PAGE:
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A few spooky shock cuts and grim orchestral surges aside, the horror in the first half of "Get Out" is less hair-raising than cringe-inducing. Rose's parents throw a party for their wealthy white neighbors, who show up looking like Satanic extras from "Rosemary's Baby," and who proceed to assail Chris with their country-club manners and moronic attempts at conversation.
A deadpan compendium of racial microaggressions, this sequence brings Peele's script fully into its own without losing its peculiar cultural and narrative focus. The partygoers may make forced references to Tiger Woods and fondle Chris' muscles with the sort of relish that brings Southern slave traders to mind, but no one threatens to lynch him or drops the N-word. One of the movie's most persistent insights is that even politeness, from presumably enlightened individuals, can feel smothering and oppressive.
The jabs here feel urgent but not overtly topical; there's a weirdly antiquated feel to some of the white characters' more outrageous faux pas, with their crudely suggestive sexual undertones. But even that makes a strange kind of sense, given the thinly veiled threat that Chris and Rose's relationship represents to the dominant social order, and that threat is directly linked to the deeper revelations in store.
It's not terribly hard to guess what those revelations are, even if you haven't seen the spoiler-heavy trailer; the plot owes something to "The Stepford Wives," "Invasion of the Body Snatchers" (take your pick), the collected works of John Carpenter and other touchstones of the-world's-gone-mad horror cinema. And as in those thrillers, uneasy paranoia soon gives way to full-throttle panic, sending Chris plunging down a rabbit hole and into a down-and-dirty B-movie funhouse, with only one predictable yet viscerally satisfying way out.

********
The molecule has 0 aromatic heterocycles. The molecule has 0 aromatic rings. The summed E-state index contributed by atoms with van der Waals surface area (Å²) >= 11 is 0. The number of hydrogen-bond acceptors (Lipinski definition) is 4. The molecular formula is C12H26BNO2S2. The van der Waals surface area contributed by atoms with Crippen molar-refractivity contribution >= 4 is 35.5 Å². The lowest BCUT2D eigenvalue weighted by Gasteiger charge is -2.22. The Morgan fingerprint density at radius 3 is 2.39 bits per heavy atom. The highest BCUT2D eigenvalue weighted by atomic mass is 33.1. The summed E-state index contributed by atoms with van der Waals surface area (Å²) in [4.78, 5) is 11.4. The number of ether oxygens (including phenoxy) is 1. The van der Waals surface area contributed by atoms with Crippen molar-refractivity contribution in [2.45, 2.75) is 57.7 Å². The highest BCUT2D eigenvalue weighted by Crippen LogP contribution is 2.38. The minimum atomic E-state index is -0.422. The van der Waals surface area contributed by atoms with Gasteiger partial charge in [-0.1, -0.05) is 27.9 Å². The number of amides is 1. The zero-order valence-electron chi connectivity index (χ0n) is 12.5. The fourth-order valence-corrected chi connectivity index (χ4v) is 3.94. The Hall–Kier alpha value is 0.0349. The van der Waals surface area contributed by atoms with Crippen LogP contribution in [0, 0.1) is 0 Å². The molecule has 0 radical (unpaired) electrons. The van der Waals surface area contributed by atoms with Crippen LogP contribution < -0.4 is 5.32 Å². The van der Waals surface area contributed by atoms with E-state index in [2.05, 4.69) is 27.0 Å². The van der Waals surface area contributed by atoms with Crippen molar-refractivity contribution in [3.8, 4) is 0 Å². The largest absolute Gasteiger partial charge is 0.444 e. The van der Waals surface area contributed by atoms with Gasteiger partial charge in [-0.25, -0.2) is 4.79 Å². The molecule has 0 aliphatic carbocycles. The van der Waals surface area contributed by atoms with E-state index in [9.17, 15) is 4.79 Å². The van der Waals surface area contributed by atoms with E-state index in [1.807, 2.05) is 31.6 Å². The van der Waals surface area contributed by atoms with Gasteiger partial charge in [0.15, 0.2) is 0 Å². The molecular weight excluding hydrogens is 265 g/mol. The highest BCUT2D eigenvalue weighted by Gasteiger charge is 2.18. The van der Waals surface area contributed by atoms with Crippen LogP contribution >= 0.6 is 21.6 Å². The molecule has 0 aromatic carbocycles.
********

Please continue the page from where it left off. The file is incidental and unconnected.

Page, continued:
Smoothly directed by Peele with a particularly fluid eye for camera movement, "Get Out" is ultimately stronger on conceptual audacity than on moment-to-moment delivery. I wanted one or two more comic fillips from the movie's endgame, which is more inventive on a prosthetic level than a satiric one, and a buried trauma from Chris' past isn't deployed effectively enough to justify the emotional manipulation.
Still, there's so much here that Peele gets right, and he delights in turning familiar thriller tropes on their head: In this racially charged context, he knows exactly how to exploit the sight of an approaching police car for maximum stomach drop. One of his shrewdest inclusions is the character of Chris' boisterous friend Rod (comedian Lil Rel Howery), whose running commentary on the nightmarish absurdity of the situation supplies Chris and the audience with some much-needed comic relief.
Rod, as it happens, works for the Transportation Security Administration, an entirely germane plot point that offers its own chastening reminder. Not every employee of a government agency is a racial profiler, just as not every Hollywood movie is content to keep its head down any longer.
MPAA rating: R, for violence, bloody images and language including sexual references
Running time: 1 hour, 43 minutes
Playing: In general release